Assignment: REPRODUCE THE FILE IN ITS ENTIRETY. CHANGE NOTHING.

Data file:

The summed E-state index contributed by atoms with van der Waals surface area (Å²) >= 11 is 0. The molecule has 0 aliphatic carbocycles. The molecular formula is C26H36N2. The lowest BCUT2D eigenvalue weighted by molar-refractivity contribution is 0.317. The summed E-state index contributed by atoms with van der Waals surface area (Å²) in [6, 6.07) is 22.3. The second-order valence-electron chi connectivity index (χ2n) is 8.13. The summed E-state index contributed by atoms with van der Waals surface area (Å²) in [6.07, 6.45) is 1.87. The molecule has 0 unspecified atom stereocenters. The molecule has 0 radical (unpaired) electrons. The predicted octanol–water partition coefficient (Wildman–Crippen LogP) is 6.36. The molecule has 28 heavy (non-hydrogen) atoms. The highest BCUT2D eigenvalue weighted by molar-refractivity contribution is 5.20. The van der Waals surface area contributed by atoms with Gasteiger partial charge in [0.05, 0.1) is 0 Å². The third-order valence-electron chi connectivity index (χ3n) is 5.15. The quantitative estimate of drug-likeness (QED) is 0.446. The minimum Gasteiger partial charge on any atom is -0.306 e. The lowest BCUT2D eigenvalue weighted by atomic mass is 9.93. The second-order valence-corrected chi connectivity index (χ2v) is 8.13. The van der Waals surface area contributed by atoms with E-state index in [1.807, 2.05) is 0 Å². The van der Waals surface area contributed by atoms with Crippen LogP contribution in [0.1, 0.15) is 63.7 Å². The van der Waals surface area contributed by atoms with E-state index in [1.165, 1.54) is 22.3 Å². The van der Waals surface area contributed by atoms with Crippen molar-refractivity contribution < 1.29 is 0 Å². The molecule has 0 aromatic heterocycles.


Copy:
The summed E-state index contributed by atoms with van der Waals surface area (Å²) >= 11 is 0. The molecule has 0 aliphatic carbocycles. The molecular formula is C26H36N2. The lowest BCUT2D eigenvalue weighted by molar-refractivity contribution is 0.317. The summed E-state index contributed by atoms with van der Waals surface area (Å²) in [6, 6.07) is 22.3. The second-order valence-electron chi connectivity index (χ2n) is 8.13. The summed E-state index contributed by atoms with van der Waals surface area (Å²) in [6.07, 6.45) is 1.87. The molecule has 0 unspecified atom stereocenters. The molecule has 0 radical (unpaired) electrons. The predicted octanol–water partition coefficient (Wildman–Crippen LogP) is 6.36. The molecule has 28 heavy (non-hydrogen) atoms. The highest BCUT2D eigenvalue weighted by molar-refractivity contribution is 5.20. The van der Waals surface area contributed by atoms with Gasteiger partial charge in [0.05, 0.1) is 0 Å². The third-order valence-electron chi connectivity index (χ3n) is 5.15. The quantitative estimate of drug-likeness (QED) is 0.446. The minimum Gasteiger partial charge on any atom is -0.306 e. The lowest BCUT2D eigenvalue weighted by atomic mass is 9.93. The second-order valence-corrected chi connectivity index (χ2v) is 8.13. The van der Waals surface area contributed by atoms with E-state index in [1.807, 2.05) is 0 Å². The van der Waals surface area contributed by atoms with Crippen LogP contribution in [0.1, 0.15) is 63.7 Å². The van der Waals surface area contributed by atoms with E-state index in [1.165, 1.54) is 22.3 Å². The van der Waals surface area contributed by atoms with Crippen molar-refractivity contribution < 1.29 is 0 Å². The molecule has 0 aromatic heterocycles.